Learn More: Why Forming an LLC is a Good Idea

Although a sole proprietorship is initially simpler to handle while setting up the business, it may lead to various types of serious risks for you in the long run. If you are a sole proprietor of the business, you are not exempt from liabilities incurred by the entity and all profits flow directly to you. This means that if the sole proprietorship incurs debts then you will be held responsible for them; however, it also means that all profits made by the business are also your profits.

Additionally, owners of sole proprietorships are personally responsible for any losses sustained by their businesses; unlike with other kinds of businesses where losses can be passed on to shareholders or partners. As such, you must consider your risk tolerance when deciding if this business type is suitable for you.

A sole proprietorship could be a good choice for someone starting a small business with minimal risk and low profits. For entrepreneurs that start out as side hustles or hobbies, sole proprietors are a way to get your feet wet without making an extensive commitment.

However, if your business is picking up and has high potential profits and more exposure to liability risks, a sole proprietorship is not good enough. As your business grows, it's often a good idea to transition from a sole proprietorship to a limited liability entity, such as an LLC, that will offer you, as the business owner, personal financial protection.

The Cons of a Sole Proprietorship

A sole proprietorship is a type of business structure in which one person owns and operates the entire business as an individual. This type of business structure is popular because it's easy to establish, there are minimal filing and formalities requirements, and you have full control over the business. However, it’s important to note that there are also significant drawbacks associated with a sole proprietorship.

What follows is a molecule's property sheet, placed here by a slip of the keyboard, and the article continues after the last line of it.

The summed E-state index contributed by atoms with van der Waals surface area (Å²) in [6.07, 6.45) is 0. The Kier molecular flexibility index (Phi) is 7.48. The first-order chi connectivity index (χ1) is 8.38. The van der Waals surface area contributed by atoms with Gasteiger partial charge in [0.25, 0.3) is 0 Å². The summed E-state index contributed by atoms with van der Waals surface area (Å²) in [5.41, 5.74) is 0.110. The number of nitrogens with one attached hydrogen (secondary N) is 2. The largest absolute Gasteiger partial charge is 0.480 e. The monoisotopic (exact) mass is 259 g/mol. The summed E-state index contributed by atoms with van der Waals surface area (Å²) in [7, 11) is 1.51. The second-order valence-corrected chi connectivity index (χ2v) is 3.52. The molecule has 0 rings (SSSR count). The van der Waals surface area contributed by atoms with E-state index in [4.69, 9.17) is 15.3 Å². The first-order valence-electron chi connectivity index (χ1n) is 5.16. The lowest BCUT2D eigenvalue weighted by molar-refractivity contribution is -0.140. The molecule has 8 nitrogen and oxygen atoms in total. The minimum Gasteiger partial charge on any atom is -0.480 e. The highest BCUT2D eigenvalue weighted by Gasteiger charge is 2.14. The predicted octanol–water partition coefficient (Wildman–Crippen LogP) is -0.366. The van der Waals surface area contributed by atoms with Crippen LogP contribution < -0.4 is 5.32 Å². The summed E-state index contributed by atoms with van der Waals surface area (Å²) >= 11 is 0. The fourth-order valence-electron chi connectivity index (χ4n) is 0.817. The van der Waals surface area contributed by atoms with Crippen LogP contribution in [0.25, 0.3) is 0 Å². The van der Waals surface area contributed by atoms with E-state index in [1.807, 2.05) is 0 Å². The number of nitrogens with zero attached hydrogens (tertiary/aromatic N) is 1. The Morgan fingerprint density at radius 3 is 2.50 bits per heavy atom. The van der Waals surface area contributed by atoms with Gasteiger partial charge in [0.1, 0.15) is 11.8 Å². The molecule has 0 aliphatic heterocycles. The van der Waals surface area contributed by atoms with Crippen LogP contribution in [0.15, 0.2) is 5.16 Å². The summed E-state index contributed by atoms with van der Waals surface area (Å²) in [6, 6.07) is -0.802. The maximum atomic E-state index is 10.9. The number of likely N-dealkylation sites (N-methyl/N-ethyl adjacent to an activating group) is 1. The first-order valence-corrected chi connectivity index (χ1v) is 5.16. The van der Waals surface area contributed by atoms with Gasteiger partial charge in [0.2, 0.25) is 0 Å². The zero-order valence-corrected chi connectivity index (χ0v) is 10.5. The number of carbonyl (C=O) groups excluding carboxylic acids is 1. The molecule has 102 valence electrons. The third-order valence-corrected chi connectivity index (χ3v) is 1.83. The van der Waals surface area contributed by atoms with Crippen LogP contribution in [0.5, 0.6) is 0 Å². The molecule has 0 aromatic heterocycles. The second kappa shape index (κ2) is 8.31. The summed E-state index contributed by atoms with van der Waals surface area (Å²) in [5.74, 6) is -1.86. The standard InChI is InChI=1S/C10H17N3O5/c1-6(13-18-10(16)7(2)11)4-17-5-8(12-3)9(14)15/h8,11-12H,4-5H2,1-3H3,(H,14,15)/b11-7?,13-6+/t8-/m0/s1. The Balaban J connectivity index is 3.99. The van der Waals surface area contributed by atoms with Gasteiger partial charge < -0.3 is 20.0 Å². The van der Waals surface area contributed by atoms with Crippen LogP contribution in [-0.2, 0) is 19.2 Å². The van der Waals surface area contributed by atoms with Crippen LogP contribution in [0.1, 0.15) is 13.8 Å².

Since you own the business in its entirety, you bear full responsibility for all the liabilities associated with it. You’re on your own when it comes to financially risking your assets if something goes wrong and you may be negatively impacted by debts incurred by your business.

Additionally, your personal liability for decisions made in connection with your business will also never be limited so you risk losing all of your personal possessions if things don’t go as planned.

Difficulties Raising Capital

Raising capital and business funding is an important part of any business as it provides the necessary funds for growth and expansion. Unfortunately, a sole proprietorship isn't well-suited for this purpose, as it does not offer the same access to funding sources as other business structures.

The primary way of raising capital with a sole proprietorship is by taking out a loan or finding investors willing to put money into the business. In businesses structured on an LLC formation, they will be able to find more financial support from investors or lending institutions.

Without the ability to raise capital, business growth can be difficult due to limited resources. This means that the owner must rely on their own personal finances or seek out alternative sources of funding. It’s important to assess whether or not a sole proprietorship can really benefit you prior to starting up a business using this structure.

Personal Liability Risk

Personal liability risk is one of the biggest concerns for solo entrepreneurs. As a sole proprietor, your personal property is not protected from creditors in the same way as it would be under limited companies or other corporate structures.

In the event that you default on a business loan, lenders can come after your personal possessions such as cars, real estate, and other investments. Similarly, if deadlines with customers are not met or service agreements are breached, you could find yourself dealing with lawsuits that may lead to damage claims against you personally.

Related Content: How to Choose the Right Entity for Your Business